Medical Marijuanand the Physician Practitioner
In Pennsylvania medical marijuana is almost here. Business licenses have been issued, dispensaries are being built, and physicians are getting approved as “Practitioners”. Who will be their patients and how will dispensaries attract patients are unanswered questions as of yet.
The new regulations do set forth very specific proscriptions about who can certify a patient, which patients can be certified to receive a medical marijuana card, and the extent to which certifying practitioners are allowed to participate in this new business space. This blog will discuss some of these issues.
Firstly, only physicians registered and approved by the Department of Health (“DOH”) as “Practitioners” may certify a patient to receive medical marijuana. To qualify, a Practitioner must have an active, unrestricted medical or osteopathic license in the Commonwealth of Pennsylvania issued pursuant to the Medical Practices Act or the Osteopathic Medical Practice Act. Only the DOH determines if Practitioners are qualified to treat patients with one or more serious medical conditions. These conditioners are not listed in the regulations.
To become a DOH Practitioner pursuant to medical marijuana regulations the physician must take a four hour training course. The training course shall include important responsibilities of Practitioners under the Medical Marijuanact, general information regarding medical marijuana under federal and state law, the scientific research regarding the risks and benefits of medical marijuana, and recommendations for medical marijuanas it relates to the continuing care of pain management, risk management opiate addiction, palliative care, overdosing on medical marijuana, informed consent, and other areas to be determined by the DOH. 1181.32. All Practitioners must be familiar and compliant with the Prescription Drug Monitoring Program. A physician must possess knowledge of best practices regarding medical marijuana dosage based upon a patient’s serious medical condition and the medical professional’s medical training and specialty. These provisions, while very vague and ambiguous, are extremely extensive.
Once, a physician is approved as a Practitioner (which has not yet happened), what is the process they must follow to issue patient certifications (the medical marijuana card)? The physician patient initial or follow up consultation must be complete, in person, and documented in the patient’s healthcare records contemporaneous to the issuance of a patient certification. Any medical marijuana certification can only be issued consistent with (AFTER REVIEWING) the patient’s Prescription Drug Monitoring controlled substance use history. That law is found at 35 P. S. 872.1-872.40. A violation of the monitoring law is a Drug Act violation.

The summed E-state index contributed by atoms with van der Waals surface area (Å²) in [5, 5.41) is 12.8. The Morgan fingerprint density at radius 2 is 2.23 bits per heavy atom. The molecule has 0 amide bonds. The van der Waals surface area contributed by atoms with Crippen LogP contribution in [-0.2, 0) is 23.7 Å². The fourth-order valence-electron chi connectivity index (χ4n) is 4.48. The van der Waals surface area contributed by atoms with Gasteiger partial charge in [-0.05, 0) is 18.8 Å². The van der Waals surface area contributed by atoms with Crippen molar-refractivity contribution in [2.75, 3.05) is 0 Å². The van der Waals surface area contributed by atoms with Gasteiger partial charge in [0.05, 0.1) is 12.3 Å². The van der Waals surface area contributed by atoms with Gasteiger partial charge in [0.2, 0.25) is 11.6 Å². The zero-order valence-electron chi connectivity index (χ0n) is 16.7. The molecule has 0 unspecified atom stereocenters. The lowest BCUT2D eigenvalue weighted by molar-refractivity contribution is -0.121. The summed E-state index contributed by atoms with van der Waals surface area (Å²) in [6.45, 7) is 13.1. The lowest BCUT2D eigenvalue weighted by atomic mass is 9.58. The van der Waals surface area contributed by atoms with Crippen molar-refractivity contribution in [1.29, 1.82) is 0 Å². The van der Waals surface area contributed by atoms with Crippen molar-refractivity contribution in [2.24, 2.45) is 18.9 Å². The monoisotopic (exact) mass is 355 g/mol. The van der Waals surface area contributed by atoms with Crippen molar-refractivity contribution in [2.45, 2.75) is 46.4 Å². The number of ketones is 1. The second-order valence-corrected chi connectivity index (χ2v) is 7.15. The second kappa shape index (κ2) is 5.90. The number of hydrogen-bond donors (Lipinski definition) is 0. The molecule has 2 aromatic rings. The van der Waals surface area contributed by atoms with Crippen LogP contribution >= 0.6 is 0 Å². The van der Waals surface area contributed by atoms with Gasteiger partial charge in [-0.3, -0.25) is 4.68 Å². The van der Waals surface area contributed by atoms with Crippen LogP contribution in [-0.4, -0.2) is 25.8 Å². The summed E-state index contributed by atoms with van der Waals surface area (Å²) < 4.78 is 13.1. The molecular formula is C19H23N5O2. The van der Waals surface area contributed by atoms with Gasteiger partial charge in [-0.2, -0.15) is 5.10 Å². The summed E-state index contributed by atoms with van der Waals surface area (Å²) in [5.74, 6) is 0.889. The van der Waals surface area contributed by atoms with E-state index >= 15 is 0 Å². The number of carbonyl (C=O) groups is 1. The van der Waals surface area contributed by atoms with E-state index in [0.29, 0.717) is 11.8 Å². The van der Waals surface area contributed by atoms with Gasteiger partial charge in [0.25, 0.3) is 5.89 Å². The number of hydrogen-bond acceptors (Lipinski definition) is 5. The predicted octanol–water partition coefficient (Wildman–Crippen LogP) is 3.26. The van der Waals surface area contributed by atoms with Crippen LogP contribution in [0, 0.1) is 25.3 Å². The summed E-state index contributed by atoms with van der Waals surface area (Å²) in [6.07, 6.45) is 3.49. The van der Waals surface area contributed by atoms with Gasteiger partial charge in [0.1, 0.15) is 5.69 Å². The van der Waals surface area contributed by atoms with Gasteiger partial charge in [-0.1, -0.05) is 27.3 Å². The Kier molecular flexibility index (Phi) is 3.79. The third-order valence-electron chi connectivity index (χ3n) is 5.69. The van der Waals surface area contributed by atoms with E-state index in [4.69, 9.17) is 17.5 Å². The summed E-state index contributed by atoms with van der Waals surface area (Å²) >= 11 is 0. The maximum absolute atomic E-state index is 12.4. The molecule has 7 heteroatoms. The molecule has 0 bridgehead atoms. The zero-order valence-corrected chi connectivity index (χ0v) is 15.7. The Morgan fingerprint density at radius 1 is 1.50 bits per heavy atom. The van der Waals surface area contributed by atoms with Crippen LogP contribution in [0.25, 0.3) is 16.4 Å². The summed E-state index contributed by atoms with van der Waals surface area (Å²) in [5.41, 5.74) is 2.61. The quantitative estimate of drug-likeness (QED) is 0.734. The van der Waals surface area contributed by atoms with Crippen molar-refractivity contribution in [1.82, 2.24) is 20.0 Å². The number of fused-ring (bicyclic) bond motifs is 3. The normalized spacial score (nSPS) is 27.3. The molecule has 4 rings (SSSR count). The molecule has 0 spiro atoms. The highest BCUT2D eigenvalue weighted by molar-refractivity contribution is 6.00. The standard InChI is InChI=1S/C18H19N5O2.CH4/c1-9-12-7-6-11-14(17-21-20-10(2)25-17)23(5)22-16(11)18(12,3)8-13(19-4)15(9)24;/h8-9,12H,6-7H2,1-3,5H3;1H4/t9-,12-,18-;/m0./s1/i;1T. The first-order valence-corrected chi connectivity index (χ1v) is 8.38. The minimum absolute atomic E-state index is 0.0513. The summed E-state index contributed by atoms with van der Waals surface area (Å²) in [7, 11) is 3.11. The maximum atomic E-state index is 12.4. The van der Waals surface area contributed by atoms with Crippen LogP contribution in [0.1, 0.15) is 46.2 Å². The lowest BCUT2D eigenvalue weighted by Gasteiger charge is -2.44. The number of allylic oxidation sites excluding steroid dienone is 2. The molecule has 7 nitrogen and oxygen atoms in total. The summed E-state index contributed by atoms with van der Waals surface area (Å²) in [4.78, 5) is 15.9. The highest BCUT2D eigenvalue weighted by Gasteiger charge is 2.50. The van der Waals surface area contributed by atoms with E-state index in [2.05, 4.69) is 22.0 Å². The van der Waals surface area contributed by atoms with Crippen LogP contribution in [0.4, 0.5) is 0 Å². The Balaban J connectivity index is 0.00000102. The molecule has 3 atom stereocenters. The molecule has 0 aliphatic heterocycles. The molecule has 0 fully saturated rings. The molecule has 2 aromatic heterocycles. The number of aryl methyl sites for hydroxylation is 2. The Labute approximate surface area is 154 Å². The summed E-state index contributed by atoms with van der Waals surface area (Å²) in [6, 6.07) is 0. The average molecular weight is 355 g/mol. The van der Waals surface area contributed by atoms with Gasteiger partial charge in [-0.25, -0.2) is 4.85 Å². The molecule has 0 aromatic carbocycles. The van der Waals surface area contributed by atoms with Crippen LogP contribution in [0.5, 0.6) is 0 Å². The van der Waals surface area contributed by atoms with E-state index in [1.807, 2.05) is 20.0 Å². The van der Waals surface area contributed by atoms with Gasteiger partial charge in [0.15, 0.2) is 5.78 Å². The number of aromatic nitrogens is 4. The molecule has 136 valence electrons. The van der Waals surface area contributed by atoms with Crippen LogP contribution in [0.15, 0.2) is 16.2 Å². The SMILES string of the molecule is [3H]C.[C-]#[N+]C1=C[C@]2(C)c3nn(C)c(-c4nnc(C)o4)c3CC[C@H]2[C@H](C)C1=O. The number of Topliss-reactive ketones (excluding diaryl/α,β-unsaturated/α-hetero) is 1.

These initial evaluations could become the lynch pin of future disciplinary action against rouge physician Practitioners. Practitioners can not simply meet a patient claiming to suffer from “cancer” or a “serious” medical condition and issue a patient certification. The doctor patient consultation must be complete and extensive. These patients must already have a “serious” medical condition. Practitioners must secure documentation of such prior to or contemporaneous with the patient certification. Up to date X-rays, MRI’s, biopsy results, specialist’s reports, prescription drug histories, and/or copies of a complete medical history file should be secured before issuing the patient certification. The Practitioner who does not initiate a best practices for these initial patient consultations will expose themselves to unhappy patients (who expect their certification at the first consultation) and disciplinary action for practicing below the standard of care and in violation of DOH medical marijuana regulations.
Patient certifications require complete patient identifiers, along with the diagnosis, assumption of continuing care for the patient, and the length of time (not exceeding one year) that the marijuana treatment would be palliative or therapeutic. 1181.27. The Practitioner must also recommend either a specific dosage or consultation with the dispensary employee to recommend dosage. Importantly, Practitioners may not receive or provide medical marijuana product samples — suggesting their patients “try this” to “see how it works”.